The public and CFR members disagree on the relative priority that should be given to protecting the jobs of American workers; 81 percent of the public regards it as a top priority while 56 percent of CFR members surveyed give it some priority. CFR members (57 percent) are more inclined than the public (37 percent) to make climate change a top priority, while the public (37 percent) is more inclined than CFR members (17 percent) to make strengthening the United Nations a top priority.
The poll does not contain much good news for the White House. More Americans now disapprove of the job President Obama is doing overseas (56 percent) than approve (34 percent). Disapproval of Obama’s handling of specific issues like Afghanistan, China, and immigration has jumped by more than ten percentage points since he started his second term.
Nearly identical percentages of the public (57 percent) and CFR members surveyed (59 percent) pan the president’s handling of Syria. Seventy-two percent of CFR members surveyed think events in Syria have weakened the United States, and seventy-four percent believe they have strengthened Russia. And 57 percent of CFR members surveyed say the U.S. response to Syria’s use of chemical weapons will not discourage other leaders from using weapons of mass destruction.
More broadly, 51 percent of the public and 52 percent of CFR members surveyed doubt President Obama is tough enough on foreign policy. Four years ago, just under half of the public and about a third of CFR members surveyed held this view. The perception of weakness could hurt Obama’s ability to persuade Congress to cooperate with his diplomacy toward Tehran. Six out of ten Americans believe Iran is not serious about addressing concerns about its nuclear program.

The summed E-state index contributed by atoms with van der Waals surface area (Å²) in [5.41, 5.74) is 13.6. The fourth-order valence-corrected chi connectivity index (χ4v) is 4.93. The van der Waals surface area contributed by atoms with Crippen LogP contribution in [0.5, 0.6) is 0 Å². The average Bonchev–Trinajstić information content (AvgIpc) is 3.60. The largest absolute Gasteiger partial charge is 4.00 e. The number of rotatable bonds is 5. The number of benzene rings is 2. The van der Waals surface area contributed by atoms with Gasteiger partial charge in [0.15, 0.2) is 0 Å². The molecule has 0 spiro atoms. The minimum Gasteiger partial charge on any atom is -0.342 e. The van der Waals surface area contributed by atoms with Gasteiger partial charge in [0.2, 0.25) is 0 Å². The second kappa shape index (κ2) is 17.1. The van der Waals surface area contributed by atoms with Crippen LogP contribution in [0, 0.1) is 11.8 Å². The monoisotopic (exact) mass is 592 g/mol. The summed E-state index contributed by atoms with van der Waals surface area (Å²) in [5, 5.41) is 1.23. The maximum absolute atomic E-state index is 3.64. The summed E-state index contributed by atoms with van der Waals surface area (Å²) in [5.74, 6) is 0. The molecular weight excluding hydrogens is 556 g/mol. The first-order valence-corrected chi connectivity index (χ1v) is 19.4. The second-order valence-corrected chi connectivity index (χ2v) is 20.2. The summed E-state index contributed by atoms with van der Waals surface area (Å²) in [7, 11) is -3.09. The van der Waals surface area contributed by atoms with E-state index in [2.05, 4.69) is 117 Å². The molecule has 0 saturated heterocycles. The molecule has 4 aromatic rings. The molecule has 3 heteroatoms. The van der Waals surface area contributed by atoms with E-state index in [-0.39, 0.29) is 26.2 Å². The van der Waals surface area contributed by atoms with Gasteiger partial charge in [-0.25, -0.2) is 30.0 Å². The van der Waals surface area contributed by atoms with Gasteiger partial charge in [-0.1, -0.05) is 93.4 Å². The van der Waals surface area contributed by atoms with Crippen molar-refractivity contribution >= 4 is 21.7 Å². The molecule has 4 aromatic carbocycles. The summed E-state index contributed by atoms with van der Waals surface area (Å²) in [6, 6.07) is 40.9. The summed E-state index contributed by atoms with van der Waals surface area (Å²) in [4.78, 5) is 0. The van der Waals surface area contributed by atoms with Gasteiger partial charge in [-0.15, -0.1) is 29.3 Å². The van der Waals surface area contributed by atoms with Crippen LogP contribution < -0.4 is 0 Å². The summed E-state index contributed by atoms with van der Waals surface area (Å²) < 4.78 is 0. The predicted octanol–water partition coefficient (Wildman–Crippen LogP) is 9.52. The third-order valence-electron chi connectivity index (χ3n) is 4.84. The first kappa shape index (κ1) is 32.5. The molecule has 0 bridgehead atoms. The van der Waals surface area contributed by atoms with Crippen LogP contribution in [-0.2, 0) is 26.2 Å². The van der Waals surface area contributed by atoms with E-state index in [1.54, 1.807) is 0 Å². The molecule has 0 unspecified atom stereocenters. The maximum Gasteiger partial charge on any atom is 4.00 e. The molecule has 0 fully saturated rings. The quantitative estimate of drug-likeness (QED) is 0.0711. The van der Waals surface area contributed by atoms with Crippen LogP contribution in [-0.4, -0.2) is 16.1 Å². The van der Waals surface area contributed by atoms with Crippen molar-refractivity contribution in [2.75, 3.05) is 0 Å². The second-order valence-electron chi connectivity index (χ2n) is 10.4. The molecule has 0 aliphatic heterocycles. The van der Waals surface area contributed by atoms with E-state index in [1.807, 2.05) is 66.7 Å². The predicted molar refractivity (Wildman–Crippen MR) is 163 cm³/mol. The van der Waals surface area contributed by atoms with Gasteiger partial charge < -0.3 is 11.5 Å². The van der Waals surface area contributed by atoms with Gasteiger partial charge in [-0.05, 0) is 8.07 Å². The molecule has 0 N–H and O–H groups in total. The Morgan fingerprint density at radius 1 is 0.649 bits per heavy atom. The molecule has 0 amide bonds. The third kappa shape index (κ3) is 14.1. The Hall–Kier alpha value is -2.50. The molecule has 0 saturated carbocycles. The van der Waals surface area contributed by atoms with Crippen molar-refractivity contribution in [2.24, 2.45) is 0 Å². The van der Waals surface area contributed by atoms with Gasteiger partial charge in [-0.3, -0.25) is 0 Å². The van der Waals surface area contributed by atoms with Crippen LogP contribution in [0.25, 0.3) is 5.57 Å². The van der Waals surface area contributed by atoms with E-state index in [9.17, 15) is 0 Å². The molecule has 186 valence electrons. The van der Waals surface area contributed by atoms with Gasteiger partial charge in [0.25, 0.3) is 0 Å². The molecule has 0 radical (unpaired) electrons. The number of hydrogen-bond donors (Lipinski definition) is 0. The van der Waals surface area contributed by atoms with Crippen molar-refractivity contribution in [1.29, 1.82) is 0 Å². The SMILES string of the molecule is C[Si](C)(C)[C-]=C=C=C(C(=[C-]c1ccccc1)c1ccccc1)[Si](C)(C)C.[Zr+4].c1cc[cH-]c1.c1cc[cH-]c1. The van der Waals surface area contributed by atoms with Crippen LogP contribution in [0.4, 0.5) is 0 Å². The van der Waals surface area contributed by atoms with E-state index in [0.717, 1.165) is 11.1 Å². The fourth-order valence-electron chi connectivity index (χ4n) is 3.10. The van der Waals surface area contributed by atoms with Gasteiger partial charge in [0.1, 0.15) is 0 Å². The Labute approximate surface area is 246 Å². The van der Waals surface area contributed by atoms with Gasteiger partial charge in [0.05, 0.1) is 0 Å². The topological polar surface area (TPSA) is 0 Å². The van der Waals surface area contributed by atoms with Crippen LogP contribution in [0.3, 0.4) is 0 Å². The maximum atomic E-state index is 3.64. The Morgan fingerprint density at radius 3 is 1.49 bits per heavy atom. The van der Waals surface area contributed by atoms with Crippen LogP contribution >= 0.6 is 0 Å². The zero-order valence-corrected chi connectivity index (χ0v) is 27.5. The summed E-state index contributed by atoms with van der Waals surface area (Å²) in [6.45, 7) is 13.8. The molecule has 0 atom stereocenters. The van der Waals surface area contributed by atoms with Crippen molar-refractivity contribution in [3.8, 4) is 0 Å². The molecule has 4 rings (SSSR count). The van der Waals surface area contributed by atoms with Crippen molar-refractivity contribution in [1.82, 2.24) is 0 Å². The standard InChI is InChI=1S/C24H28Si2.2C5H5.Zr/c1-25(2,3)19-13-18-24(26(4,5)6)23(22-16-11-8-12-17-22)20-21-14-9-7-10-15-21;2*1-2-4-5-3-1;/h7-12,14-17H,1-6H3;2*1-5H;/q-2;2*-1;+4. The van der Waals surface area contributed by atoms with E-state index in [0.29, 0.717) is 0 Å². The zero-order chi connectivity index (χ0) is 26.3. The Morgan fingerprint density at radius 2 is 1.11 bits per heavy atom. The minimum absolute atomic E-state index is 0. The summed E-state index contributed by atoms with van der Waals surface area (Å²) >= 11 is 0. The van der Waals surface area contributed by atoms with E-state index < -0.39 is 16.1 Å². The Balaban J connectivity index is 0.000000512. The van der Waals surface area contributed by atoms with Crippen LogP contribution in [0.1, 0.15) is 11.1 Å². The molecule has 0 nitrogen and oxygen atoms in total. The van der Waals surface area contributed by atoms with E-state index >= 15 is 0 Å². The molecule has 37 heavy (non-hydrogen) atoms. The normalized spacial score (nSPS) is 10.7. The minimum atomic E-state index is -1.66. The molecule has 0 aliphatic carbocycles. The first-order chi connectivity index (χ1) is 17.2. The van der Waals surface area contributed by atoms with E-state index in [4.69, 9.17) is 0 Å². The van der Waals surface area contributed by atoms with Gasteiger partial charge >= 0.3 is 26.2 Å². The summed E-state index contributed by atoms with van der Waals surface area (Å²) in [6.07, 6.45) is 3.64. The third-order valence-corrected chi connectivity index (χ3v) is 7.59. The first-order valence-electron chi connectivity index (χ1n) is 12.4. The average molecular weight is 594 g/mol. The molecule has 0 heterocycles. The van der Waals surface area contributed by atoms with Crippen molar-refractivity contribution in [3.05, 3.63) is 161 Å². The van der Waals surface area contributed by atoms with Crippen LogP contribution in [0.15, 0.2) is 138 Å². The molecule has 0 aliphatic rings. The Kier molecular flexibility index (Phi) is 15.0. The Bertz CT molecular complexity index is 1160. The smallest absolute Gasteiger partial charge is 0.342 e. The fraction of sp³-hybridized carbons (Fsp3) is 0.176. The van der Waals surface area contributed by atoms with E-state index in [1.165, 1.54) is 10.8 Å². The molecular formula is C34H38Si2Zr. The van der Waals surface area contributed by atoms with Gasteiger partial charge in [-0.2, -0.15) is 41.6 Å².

As President Obama tries to regain momentum in foreign policy, the politically minded will increasingly be looking to the 2016 presidential campaign. The results of the Pew Research-CFR poll suggest that votes can be had by tapping either the isolationist or internationalist impulses in the American public. The most successful candidate, however, is likely to be the one who taps both.
James M. Lindsay is Senior Vice President, Director of Studies, and Maurice R. Greenberg Chair at the Council on Foreign Relations, where Rachael Kauss is a Research Associate.